Happy Skincare Saturday!
We got some great questions for our Q&A feature, and we’re answering them right here on the blog.
For more information on each topic, be sure to check out the Purely Primal Skincare Guide.
Today’s Q: Do you know of a good moisturizing and healing hand soap? I use Dr. Bronner’s and it is too drying for winter. My hands are cracking and flaking. Help!
Unfortunately, “moisturizing hand soap” is a bit of a misnomer. While some soaps can be less intense based on the addition of emollients and oils, the true purpose of soap is to saponify oils – which basically means sweep away all the oils on your hands! This is amazing for when you’re covered in a bit too much coconut oil (whether from cooking or adventures in oil cleansing) but troublesome when you need all the natural oils and moisture you can get.
When a soap is labeled “moisturizing” and has added moisturizers, you’re probably just “saponifying” those extras and grabbing less of the natural oils from your skin, leaving your hands less intensely cleansed.
Depending on the ingredients, it’s possible that your moisturizing soap might be able to deposit extra emollients on your skin – it all depends.
What we really need to talk about is a safe strategy that takes into account WHY you’re washing your hands! Are you just needing to wash some dirt or cooking crud off in the kitchen? Or are you worried about getting rid of bacteria, say, in the bathroom? (Or worse, the AIRPORT bathroom?)
If you simply need a more gentle soap for everyday use, you can try diluting your Dr. Bronner’s (which is a full-strength soap that leaves nothing behind) with water in a foaming soap dispenser like this one. It’ll be gentler on your skin AND stretch your soap purchase!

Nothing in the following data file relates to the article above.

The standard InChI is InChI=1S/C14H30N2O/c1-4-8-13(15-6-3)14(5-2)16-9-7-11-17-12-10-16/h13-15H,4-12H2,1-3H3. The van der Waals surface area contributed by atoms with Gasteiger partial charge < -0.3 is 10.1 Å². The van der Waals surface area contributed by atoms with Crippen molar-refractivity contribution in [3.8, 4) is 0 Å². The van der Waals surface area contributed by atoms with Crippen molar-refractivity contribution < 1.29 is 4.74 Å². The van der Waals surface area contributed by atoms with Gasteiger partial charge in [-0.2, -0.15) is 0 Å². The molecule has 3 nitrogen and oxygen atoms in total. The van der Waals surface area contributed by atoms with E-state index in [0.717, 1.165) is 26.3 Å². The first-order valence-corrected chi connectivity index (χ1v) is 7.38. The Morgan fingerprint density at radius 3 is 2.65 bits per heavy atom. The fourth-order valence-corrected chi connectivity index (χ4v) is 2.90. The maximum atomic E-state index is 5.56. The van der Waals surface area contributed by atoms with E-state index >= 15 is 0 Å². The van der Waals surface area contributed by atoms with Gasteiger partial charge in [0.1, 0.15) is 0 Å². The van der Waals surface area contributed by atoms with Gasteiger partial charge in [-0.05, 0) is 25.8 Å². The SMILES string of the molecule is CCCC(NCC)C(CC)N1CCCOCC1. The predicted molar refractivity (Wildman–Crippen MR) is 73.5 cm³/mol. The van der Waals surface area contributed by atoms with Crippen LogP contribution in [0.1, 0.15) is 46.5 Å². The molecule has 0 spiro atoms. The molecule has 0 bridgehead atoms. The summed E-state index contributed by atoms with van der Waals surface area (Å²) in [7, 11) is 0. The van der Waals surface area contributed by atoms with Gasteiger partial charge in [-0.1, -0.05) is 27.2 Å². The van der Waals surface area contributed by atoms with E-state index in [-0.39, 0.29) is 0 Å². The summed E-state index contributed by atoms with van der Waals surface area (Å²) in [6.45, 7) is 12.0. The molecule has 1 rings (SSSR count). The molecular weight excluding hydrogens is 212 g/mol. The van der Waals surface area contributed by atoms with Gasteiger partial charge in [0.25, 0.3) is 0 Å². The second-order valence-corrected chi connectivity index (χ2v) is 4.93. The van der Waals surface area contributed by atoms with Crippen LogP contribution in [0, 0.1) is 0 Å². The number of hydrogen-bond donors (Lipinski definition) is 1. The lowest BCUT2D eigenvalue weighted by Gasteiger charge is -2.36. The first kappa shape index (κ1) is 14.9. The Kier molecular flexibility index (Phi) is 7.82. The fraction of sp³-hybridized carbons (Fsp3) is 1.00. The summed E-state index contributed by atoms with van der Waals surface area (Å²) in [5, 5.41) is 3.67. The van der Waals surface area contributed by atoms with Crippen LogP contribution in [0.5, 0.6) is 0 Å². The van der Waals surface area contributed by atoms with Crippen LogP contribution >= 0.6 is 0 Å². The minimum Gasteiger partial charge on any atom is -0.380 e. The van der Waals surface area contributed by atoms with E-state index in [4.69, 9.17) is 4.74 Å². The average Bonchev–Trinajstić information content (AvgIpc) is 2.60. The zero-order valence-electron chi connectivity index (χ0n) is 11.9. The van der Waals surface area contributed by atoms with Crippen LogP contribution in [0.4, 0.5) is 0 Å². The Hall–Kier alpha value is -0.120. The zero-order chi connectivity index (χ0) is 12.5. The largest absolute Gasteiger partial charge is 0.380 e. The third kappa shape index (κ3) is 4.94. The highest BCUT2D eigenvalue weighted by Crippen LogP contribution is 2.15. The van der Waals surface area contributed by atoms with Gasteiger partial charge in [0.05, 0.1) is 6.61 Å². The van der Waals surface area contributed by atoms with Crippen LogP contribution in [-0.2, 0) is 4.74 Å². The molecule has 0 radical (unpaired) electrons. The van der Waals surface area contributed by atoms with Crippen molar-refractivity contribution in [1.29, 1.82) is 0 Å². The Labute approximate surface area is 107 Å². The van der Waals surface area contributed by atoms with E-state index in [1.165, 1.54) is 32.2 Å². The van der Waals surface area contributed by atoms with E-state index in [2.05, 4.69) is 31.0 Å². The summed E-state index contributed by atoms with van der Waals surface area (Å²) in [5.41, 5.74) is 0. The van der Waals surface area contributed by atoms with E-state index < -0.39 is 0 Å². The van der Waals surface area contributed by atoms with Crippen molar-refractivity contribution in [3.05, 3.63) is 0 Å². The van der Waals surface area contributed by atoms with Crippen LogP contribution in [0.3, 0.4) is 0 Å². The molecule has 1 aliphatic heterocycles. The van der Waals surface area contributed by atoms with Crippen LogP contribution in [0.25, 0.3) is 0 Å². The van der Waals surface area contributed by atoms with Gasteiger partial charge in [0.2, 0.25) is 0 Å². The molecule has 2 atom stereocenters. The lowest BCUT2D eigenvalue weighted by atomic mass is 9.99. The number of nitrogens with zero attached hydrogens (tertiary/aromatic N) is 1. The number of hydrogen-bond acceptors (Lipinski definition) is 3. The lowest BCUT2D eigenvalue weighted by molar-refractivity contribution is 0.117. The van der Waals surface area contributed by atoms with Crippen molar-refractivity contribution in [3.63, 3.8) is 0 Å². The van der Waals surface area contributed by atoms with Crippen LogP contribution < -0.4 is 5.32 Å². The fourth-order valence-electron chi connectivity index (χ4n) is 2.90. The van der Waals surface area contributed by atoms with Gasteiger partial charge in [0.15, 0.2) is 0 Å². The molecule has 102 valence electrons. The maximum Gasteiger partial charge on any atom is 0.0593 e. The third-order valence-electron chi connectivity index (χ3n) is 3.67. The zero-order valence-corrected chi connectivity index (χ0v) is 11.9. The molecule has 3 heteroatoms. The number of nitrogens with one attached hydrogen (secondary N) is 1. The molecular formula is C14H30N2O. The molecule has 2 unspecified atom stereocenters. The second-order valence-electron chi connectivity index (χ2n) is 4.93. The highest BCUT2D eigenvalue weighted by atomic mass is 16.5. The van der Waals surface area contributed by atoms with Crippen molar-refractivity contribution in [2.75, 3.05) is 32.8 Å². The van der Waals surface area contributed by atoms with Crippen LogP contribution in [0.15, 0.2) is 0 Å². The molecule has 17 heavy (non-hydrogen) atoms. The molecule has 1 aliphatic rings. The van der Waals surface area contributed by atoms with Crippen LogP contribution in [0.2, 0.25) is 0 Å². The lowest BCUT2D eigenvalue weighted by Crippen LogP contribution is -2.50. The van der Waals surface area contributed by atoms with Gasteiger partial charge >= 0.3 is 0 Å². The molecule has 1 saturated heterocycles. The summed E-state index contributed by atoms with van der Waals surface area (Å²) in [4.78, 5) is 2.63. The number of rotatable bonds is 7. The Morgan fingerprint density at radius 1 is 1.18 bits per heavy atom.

From there, you can use a bit of shea butter post-wash to add extra moisture and nourishment to your skin. The benefit to adding that second step and rubbing in some shea butter? It will help HEAL your cracked skin while it nourishes and moisturizes. I like the Essential Depot shea butter (note: pure, unrefined shea has a strong, nutty aroma).
You can also choose a moisturizing soap like Ava Anderson’s hand soap or a bar soap, which I like because the ingredients tend to be more simple. Try soaps with goat’s milk or shea butter, like this one.
Dr. Bronner’s also has a new line of dilute “Shikakai” hand soaps you might look for.
Now, if you’re looking for anti-bacterial action (think airport bathrooms):
Traditional soap (think Dr. Bronner’s) has a purpose that’s a bit different from traditional antibacterial soap. In antibacterial soap, the potentially toxic antibacterial agents – like Triclosan – are actually responsible for the killing of bacteria, not the suds.
If your concern is getting rid of any harmful bacteria without using antibacterial soap, you’ve just got to scrub really well with hot water (sing the alphabet slowly and don’t stop washing until you’re done!)
Unfortunately, while this works, it’s obviously going to dry your skin.
This is where you definitely want to add moisture back after washing, especially during the winter. There’s no “moisturizing soap” that’ll serve the purpose you need here – you need a vigorous clean plus post-scrubbing moisture.
Again, I like to heal and protect my skin with pure shea butter. I fill a tiny jar like this one with a scoop of shea butter and carry it with me all the time! In a pinch, you can also use a great lip balm on the backs of your hands.
You can also try a probiotic cleanser, like this one from PIP Healthy Products, made especially to fight harmful bacteria. Note that this is a cleanser and not a soap; it uses mild, skin-safe surfactants and probiotics to do the job. (I’m told they’re almost out of stock, so hurry to grab your cleanser!)
If you’re a traveler and need some help in airport bathrooms, PIP also has a travel-size hygiene spray that I love.
Hope this helps!
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